Fluorescence Lifetime Imaging Endoscope for Early Detection of Oral Cancer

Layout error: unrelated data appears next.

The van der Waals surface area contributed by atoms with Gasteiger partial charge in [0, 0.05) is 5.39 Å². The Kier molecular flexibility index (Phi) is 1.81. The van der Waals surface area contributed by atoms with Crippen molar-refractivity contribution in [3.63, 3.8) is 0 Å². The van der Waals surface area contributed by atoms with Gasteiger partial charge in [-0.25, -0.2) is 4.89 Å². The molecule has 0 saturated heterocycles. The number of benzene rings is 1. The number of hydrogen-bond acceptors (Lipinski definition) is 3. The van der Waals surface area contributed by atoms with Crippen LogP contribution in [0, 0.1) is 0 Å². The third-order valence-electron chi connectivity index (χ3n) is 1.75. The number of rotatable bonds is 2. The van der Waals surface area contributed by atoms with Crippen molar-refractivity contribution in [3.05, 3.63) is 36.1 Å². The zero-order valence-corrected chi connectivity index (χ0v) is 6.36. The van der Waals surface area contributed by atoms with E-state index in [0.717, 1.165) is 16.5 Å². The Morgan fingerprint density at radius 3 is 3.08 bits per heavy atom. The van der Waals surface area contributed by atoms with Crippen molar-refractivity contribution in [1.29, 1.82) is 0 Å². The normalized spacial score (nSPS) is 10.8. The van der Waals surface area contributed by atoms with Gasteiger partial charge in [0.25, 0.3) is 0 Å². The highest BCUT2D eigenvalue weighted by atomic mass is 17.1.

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According to the Qatar National Cancer Strategy, the number of all cancer cases is expected to rise as population rises in Qatar and oral cancer could form up to a quarter or one third of all cancer cases in the country. Oral cancer can be caused by a number of risk factors such as smoking, heavy use of alcohol, chewing of some bitter nuts and the new human papilloma virus (HPV), all of which are increasingly common amongst the youth of Qatar. The 5-year survival rate is ~80% for early stages of oral cancer but decreases to ~50% and ~30% for intermediate and advanced stages, respectively. Therefore, early detection holds great promise for improving survival rates. Unfortunately, benign oral mucosal lesions are difficult to distinguish from precancer or early invasive cancer even for experienced clinicians. As a result, only ~30% of patients are diagnosed at early stages despite the fact that the oral cavity is easily accessible for direct examination. Fast and noninvasive tools for screening the oral cavity would significantly improve early detection. Here we propose to quantify biochemical and physiological biomarkers of premalignancy and malignancy by means of endogenous fluorescence lifetime imaging (FLIM). Endogenous FLIM provides direct access to the concomitant functional and biochemical changes accompanying tissue transition from benign to precancerous and cancerous. Since FLIM can noninvasively measure different and complementary biomarkers of precancer and cancer, we hypothesize that it will provide superior sensitivity and specificity for detecting early oral epithelial cancer, compared to any other imaging technology heretofore evaluated. We thus propose to develop and validate a novel imaging clinical tool for noninvasive real-time detection of precancerous and cancerous lesions by accomplishing the following specific aims. Aim 1: To design and build a clinically compatible instrument suitable for in vivo noninvasive endogenous FLIM imaging of epithelial tissue in the oral cavity. Aim 2: To develop algorithms for in vivo detection of oral precancer and cancer based on FLIM imaging. Aim 3: To validate prospectively in a pilot clinical study the ability of the optical imaging system to detect noninvasively oral premalignant and malignant lesions. The resulting clinical tool will allow noninvasive real-time detection of epithelial precancerous and cancerous lesions in the oral mucosa and could potentially be used to assist at every step involved on the clinical management of oral cancer patients. Moreover, the demonstrated success of this clinical tool in oral epithelial cancer will herald future success with other cancers of the epithelium, which accounts for more than 80% of all cancers.